Recent coverage and commentary on the controversial New York Regents Research Fund (RRF), hasn't completed the circle of political influence philanthropists have exerted on state education policy. The RRF is a privately funded think tank nested within the State Department of Education (SED) which is heavily involved in the implementation of the Common Core Standards Initiative, an effort to get states to adopt national K-12 academic requirements in English and math.
The missing link is the role the Bill & Melinda Gates Foundation has played every step of the way. That the implementation of Common Core in New York is being driven by private contractors that influence public decisions is in some ways a fitting end for an initiative that has sidestepped transparency and democratic processes from the start.
Leveraging its unrivaled $40 billion endowment, the Gates Foundation gave millions to Common Core's four major developers: the National Governors Association, the Council of Chief State School Officers, Achieve, Inc., and Student Achievement Partners.
The pro-liberal arts group Common Core, Inc. received $550,000 from Gates to create English curriculum maps aligned to the standards. Then, incongruously, New York awarded the state K-12 math curriculum contract to Common Core, Inc., despite its nearly non-existent math experience.
The D.C.-based Fordham Institute, a longtime beneficiary of Gates funding, received grants to review the quality of the standards. Massachusetts' Board of Elementary and Secondary Education relied upon the evaluations of three Gates grantees -- Fordham, the Massachusetts Business Alliance for Education, and Achieve, Inc. -- to validate its decision to adopt Common Core.
At an event sponsored by Pioneer Institute, a Boston-based think tank, former Texas Education Commissioner Robert Scott recalled a conversation in which Gates Foundation Education Director Vicki Phillips emphasized that funding they had discussed was contingent upon the state adopting Common Core. Gates grants seem to come with Common Core strings attached.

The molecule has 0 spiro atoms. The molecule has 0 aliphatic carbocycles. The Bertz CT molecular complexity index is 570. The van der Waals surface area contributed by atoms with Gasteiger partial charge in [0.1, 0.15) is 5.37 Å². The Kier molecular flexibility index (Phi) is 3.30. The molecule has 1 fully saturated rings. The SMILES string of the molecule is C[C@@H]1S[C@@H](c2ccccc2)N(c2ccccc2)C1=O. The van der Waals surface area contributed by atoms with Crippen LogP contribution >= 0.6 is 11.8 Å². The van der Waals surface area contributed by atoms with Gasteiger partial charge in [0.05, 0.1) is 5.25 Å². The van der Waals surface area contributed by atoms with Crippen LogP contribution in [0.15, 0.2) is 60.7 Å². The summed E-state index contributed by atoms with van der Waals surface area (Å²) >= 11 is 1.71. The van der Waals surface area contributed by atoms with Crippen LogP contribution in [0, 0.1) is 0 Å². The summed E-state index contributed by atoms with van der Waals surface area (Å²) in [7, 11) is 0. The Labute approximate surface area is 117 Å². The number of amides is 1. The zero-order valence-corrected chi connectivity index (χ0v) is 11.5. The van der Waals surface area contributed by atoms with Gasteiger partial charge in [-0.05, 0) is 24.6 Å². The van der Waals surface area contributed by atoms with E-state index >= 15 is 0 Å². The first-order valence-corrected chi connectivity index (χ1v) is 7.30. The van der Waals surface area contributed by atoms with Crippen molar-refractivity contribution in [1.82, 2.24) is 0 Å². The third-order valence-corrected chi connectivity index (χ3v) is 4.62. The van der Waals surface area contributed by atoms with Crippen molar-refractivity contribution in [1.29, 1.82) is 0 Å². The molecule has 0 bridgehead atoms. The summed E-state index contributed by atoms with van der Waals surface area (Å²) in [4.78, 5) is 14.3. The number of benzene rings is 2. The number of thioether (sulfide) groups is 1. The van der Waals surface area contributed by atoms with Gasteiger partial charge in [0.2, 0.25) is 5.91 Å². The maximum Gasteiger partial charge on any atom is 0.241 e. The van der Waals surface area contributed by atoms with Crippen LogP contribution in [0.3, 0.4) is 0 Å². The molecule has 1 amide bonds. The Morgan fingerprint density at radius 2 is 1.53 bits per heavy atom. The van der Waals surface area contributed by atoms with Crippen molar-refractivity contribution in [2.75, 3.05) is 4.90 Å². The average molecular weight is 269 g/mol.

These examples illustrate the financial self-interest and insular practices that propelled Common Core's hasty ascent. Independent research depends on private funding; however, there is a risk that a single interest can monopolize the market, diminishing diversity of opinion and creating a self-promoting reform.
Now, a think tank embedded within the NYSED receives 20 percent of its budget -- $3.3 million -- from Gates.
Merryl Tisch, Chancellor of the state legislature-appointed NYS Board of Regents, described the RRF as a response to department vacancies caused by budget cuts. It's a great way to advance one's own agenda, but less so in a public setting in which transparency is supposed to matter.
So Tisch joined Gates in this web of conflict of interest by jumpstarting the RRF with a $1 million pledge from her personal foundation, the James S. and Merryl H. Tisch Fund. The RRF's highest paid fellow earns just under $200,000 annually which, compared to SED salaries, is second only to Commissioner King's $212,500. Despite rewriting the state curriculum and aligning it to national requirements adopted without public input or legislative vote, the fellows are not public employees and therefore not subject to state public officer or ethics laws.
Where is the public oversight when state ethics laws are apparently being circumvented? New York State law defines lobbying as "any attempt to influence ... any determination ... by a public official, or by a person or entity working in cooperation with a public official related to a governmental procurement."
These private funders, advocates for governmental action that includes spending tens of millions of dollars for professional development and instructional materials, tread perilously close to the line.
Governor Cuomo's formation of a panel to provide recommendations for how to improve Common Core in the wake of criticism of its "fast track" rollout and concerns over the Board of Regents' competency offers an opportunity for oversight. To properly investigate Common Core, the panel must go to the source of implementation, the Regents Research Fund, and determine if, as a private charity developing education programs under a contract with the state, its work, ethics agreements and statements of financial interest can be accessed via the Freedom of Information Act or governmental probes.
The merits of Common Core aside, this vertical integration of education reform by philanthropists raises a question: Are policymakers are accountable to the public or to their benefactors?
Katherine Apfelbaum is the Peters Education Fellow at the Pioneer Institute, a Boston-based think tank